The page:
Navigation Links
Researchers design artificial cells that could power medical implants
Date:10/9/2008

Researchers at Yale University have created a blueprint for artificial cells that are more powerful and efficient than the natural cells they mimic and could one day be used to power tiny medical implants.

The scientists began with the question of whether an artificial version of the electrocyte the energy-generating cells in electric eels could be designed as a potential power source. "The electric eel is very efficient at generating electricity," said Jian Xu, a postdoctoral associate in Yale's Department of Chemical Engineering. "It can generate more electricity than a lot of electrical devices."

Xu came up with the first blueprint that shows how the electrocyte's different ion channels work together to produce the fish's electricity while he was a graduate student under former Yale assistant professor of mechanical engineering David LaVan, now at the National Institute of Standards and Technology.

But the scientists didn't stop there. "We're still trying to understand how the mechanisms in these cells work," said LaVan. "But we asked ourselves: 'Do we know enough to sit down and start thinking about how to build these things?' Nobody had really done that before."

Using the new blueprint as a guide, LaVan and Xu set about designing an artificial cell that could replicate the electrocyte's energy production. "We wanted to see if nature had already optimized the power output and energy conversion efficiency of this cell," said Xu. "And we found that an artificial cell could actually outperform a natural cell, which was a very surprising result."

The artificial cell LaVan and Xu modeled is capable of producing 28 percent more electricity than the eel's own electrocyte, with 31 percent more efficiency in converting the cell's chemical energy derived from the eel's food into electricity.

While eels use thousands of electrocytes to produce charges of up to 600 volts, LaVan and Xu show it would be possible to create a smaller "bio-battery" using several dozen artificial cells. The tiny bio-batteries would only need to be about -inch thick to produce the small voltages needed to power tiny electrical devices such as retinal implants or other prostheses.

Although the engineers came up with a design, it will still be some time before the artificial cells are actually built. For one thing, they still need a power source before they could start producing electricity. LaVan speculates the cells could be powered in a way similar to their natural counterparts. It's possible, he said, that bacteria could be employed to recycle ATP responsible for transferring energy within the cell using glucose, a common source of chemical energy derived from food.

With an energy source in place, the artificial cells could one day power medical implants and would provide a big advantage over battery-operated devices. "If it breaks, there are no toxins released into your system," said Xu. "It would be just like any other cell in your body."


'/>"/>

Contact: Suzanne Taylor Muzzin
suzanne.taylormuzzin@yale.edu
203-432-8555
Yale University
Source:Eurekalert

Related biology news :

1. Researchers identify proteins involved in new neurodegenerative syndrome
2. Texas researchers and educators head for Antarctica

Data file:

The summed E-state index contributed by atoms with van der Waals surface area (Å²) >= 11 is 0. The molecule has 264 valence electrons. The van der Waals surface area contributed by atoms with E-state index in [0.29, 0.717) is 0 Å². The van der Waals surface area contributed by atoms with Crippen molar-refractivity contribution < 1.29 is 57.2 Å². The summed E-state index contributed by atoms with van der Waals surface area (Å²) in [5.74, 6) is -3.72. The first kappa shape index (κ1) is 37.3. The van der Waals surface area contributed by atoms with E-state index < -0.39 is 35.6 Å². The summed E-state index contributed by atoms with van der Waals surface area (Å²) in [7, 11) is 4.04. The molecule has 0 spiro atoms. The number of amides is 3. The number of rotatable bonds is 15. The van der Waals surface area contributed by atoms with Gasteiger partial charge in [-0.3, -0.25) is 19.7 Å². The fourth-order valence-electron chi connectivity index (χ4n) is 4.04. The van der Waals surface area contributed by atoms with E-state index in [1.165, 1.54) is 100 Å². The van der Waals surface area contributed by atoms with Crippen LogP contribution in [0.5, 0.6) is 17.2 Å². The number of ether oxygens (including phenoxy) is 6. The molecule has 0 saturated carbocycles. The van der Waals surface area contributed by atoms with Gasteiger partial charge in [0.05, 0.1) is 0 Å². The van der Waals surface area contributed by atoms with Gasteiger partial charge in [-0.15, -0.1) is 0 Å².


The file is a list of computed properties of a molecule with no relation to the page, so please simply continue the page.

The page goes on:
3. MGH researchers describe new way to identify, evolve novel enzymes
4. University of Pennsylvania researchers develop formula to gauge risk of disease clusters
5. U of MN researchers discover noninvasive diagnostic tool for brain diseases
6. U of Minnesota researchers discover noninvasive diagnostic tool for brain diseases
7. Researchers discover new strategies for antibiotic resistance
8. Researchers find new taste in fruit flies: carbonated water
9. Binghamton University researchers investigate evolving malaria resistance
10. UIC researchers find promising new targets for antibiotics
11. Researchers develop simple method to create natural drug products
Post Your Comments:
*Name:
*Comment:
*Email:
(Date:5/6/2017)... 2017 RAM Group , Singaporean ... breakthrough in biometric authentication based on a ... to perform biometric authentication. These new sensors are based ... by Ram Group and its partners. This sensor will ... chains and security. Ram Group is a next ...
(Date:4/13/2017)... UBM,s Advanced Design and Manufacturing event in ... and evolving technology through its 3D Printing and Smart ... the expo portion of the event and feature a ... on trending topics within 3D printing and smart manufacturing. ... will take place June 13-15, 2017 at the Jacob K. ...
(Date:4/11/2017)... NXT-ID, Inc. (NASDAQ:   NXTD ) ... appointment of independent Directors Mr. Robin D. Richards ... Directors, furthering the company,s corporate governance and expertise. ... Gino Pereira , Chief Executive ... their guidance and benefiting from their considerable expertise as we ...
Breaking Biology News(10 mins):
(Date:8/15/2017)... ... 15, 2017 , ... JULABO USA introduces its new website ... makes it easy to navigate through the site whether you’re in the office, ... information, educational industry content and visit the company’s social media accounts, all on ...
(Date:8/14/2017)... , ... August 14, 2017 , ... ... essential device-to-computer interconnect using USB or PCI Express, announced the release of SYZYGY™, ... is intended to satisfy the need for a compact, low cost, low pin-count, ...
(Date:8/11/2017)... ROCKVILLE, Md. , Aug. 11, 2017 ... in a New York Times article regarding ... 9.2 billion, according to Kalorama Information.  The ... an App for That"  used information ... Remote Patient Monitoring & Telemedicine Market  (Sleep, ...
(Date:8/11/2017)... ... August 11, 2017 , ... Algenist continues to disrupt the skincare ... like never before. , Collagen is the key structural element skin needs to ... Collagen™, which include: , First to market with proprietary ...
Breaking Biology Technology: